Activity Type Descriptions


There are three steps to a Think-Pair-Share activity. The first is the Think step, and requires students to think independently about a question or concept you have just posed. It is best if you have students actually write their "answers" down on paper, as this will provide support for those students who might be more introverted. You can give the students as short as 1-2 minutes for this step, depending on the complexity of the question you have posed.  It is best if the question requires more than just a factual answer.

The second step is to get students paired up so that they can exchange their ideas. It is not strictly necessary that there be two students in each "pair" but the more that there are, the longer this step will take. You should instruct your "pairs" to discuss their individual answers and agree on 1 (or at most 2) answers that they think are best. You can give them as little as 1-2 minutes for this step.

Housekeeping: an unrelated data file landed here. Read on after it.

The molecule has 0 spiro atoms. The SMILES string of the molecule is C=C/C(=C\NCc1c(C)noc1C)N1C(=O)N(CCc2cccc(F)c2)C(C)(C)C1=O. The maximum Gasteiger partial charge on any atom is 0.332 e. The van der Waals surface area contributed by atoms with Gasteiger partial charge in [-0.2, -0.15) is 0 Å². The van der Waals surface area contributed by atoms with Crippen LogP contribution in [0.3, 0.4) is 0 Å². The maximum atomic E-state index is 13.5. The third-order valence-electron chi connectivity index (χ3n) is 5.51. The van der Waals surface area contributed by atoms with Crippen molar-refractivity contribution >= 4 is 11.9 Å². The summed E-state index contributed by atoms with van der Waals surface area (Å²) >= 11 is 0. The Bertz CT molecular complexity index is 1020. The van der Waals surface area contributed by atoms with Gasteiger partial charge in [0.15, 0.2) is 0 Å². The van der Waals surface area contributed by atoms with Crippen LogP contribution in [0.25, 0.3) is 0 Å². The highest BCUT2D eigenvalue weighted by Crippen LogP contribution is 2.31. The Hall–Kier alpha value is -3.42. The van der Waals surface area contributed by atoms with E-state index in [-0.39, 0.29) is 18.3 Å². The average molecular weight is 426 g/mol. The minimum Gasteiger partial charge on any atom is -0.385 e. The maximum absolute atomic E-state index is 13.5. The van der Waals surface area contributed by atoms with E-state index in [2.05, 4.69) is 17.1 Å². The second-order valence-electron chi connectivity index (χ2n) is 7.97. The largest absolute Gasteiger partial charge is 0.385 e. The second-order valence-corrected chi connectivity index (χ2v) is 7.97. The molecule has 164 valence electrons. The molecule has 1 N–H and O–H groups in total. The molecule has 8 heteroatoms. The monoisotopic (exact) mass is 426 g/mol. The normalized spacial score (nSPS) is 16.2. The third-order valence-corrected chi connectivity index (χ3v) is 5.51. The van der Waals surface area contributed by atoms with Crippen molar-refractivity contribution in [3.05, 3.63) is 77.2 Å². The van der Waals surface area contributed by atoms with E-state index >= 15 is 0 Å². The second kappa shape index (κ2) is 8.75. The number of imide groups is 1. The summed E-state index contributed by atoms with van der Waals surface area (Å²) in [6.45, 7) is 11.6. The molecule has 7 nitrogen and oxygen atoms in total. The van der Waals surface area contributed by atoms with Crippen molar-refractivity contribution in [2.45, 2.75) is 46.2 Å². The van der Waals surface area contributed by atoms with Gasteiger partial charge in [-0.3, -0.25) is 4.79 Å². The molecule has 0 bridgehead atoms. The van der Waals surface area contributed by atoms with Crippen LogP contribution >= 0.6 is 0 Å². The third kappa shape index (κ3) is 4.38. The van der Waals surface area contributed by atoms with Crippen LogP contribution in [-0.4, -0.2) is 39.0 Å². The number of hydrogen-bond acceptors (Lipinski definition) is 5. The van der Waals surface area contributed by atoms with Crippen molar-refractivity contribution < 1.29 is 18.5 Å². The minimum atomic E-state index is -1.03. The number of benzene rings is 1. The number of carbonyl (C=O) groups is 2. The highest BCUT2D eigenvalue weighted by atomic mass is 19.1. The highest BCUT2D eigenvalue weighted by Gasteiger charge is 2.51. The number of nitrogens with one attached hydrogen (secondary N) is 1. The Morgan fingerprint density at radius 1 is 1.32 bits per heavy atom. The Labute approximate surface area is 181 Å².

The third step is to get some or all of the pairs (depending on the size of the class) to share their answers with the rest of the class. The number of "pairs" you call on depends on the complexity of the question and what you hope to achieve. If you keep getting the same or similar answers, either the question was too concrete or your students are all looking at the problem the same way. At this point, you can also ask if there are any different answers. The sharing phase can be as short as 2 minutes if you require your students to give very pointed answers (e.g. "Give me your answer in five words", " one sentence").

Think-Pair-Share can, therefore, take as short as 5 minutes or as long as you like. It can also be a bridge to the next part of the lecture if used as the "break" exercise in a modified lecture. It is a good structure because each student gets a chance to think, and then talk with another student before having to put himself or herself on the line by sharing with the entire class. By use of this exercise you can provide a structure where more of your students will talk.

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Last updated June 26, 2001 by Dr. Jeffrey J. McConnell